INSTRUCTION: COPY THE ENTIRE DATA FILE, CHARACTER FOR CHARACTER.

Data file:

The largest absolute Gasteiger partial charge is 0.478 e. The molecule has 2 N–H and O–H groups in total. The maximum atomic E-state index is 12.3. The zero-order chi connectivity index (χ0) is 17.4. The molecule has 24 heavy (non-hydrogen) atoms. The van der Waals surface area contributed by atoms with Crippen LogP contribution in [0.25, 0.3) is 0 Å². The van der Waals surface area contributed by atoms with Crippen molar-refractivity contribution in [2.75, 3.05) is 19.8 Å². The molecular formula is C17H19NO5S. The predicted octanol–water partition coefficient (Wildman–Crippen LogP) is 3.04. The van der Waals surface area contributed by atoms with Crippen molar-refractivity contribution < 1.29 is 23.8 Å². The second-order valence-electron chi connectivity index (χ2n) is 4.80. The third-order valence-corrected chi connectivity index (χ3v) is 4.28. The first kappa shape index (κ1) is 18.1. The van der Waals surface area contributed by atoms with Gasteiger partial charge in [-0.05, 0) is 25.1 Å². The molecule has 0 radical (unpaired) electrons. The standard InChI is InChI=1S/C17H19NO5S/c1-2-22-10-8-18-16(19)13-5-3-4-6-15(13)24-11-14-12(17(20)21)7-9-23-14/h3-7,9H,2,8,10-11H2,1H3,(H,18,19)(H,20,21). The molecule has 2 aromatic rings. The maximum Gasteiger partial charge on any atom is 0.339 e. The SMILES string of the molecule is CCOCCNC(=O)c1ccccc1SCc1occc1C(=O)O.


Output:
The largest absolute Gasteiger partial charge is 0.478 e. The molecule has 2 N–H and O–H groups in total. The maximum atomic E-state index is 12.3. The zero-order chi connectivity index (χ0) is 17.4. The molecule has 24 heavy (non-hydrogen) atoms. The van der Waals surface area contributed by atoms with Crippen LogP contribution in [0.25, 0.3) is 0 Å². The van der Waals surface area contributed by atoms with Crippen molar-refractivity contribution in [2.75, 3.05) is 19.8 Å². The molecular formula is C17H19NO5S. The predicted octanol–water partition coefficient (Wildman–Crippen LogP) is 3.04. The van der Waals surface area contributed by atoms with Crippen molar-refractivity contribution < 1.29 is 23.8 Å². The second-order valence-electron chi connectivity index (χ2n) is 4.80. The third-order valence-corrected chi connectivity index (χ3v) is 4.28. The first kappa shape index (κ1) is 18.1. The van der Waals surface area contributed by atoms with Gasteiger partial charge in [-0.05, 0) is 25.1 Å². The molecule has 0 radical (unpaired) electrons. The standard InChI is InChI=1S/C17H19NO5S/c1-2-22-10-8-18-16(19)13-5-3-4-6-15(13)24-11-14-12(17(20)21)7-9-23-14/h3-7,9H,2,8,10-11H2,1H3,(H,18,19)(H,20,21). The molecule has 2 aromatic rings. The maximum Gasteiger partial charge on any atom is 0.339 e. The SMILES string of the molecule is CCOCCNC(=O)c1ccccc1SCc1occc1C(=O)O.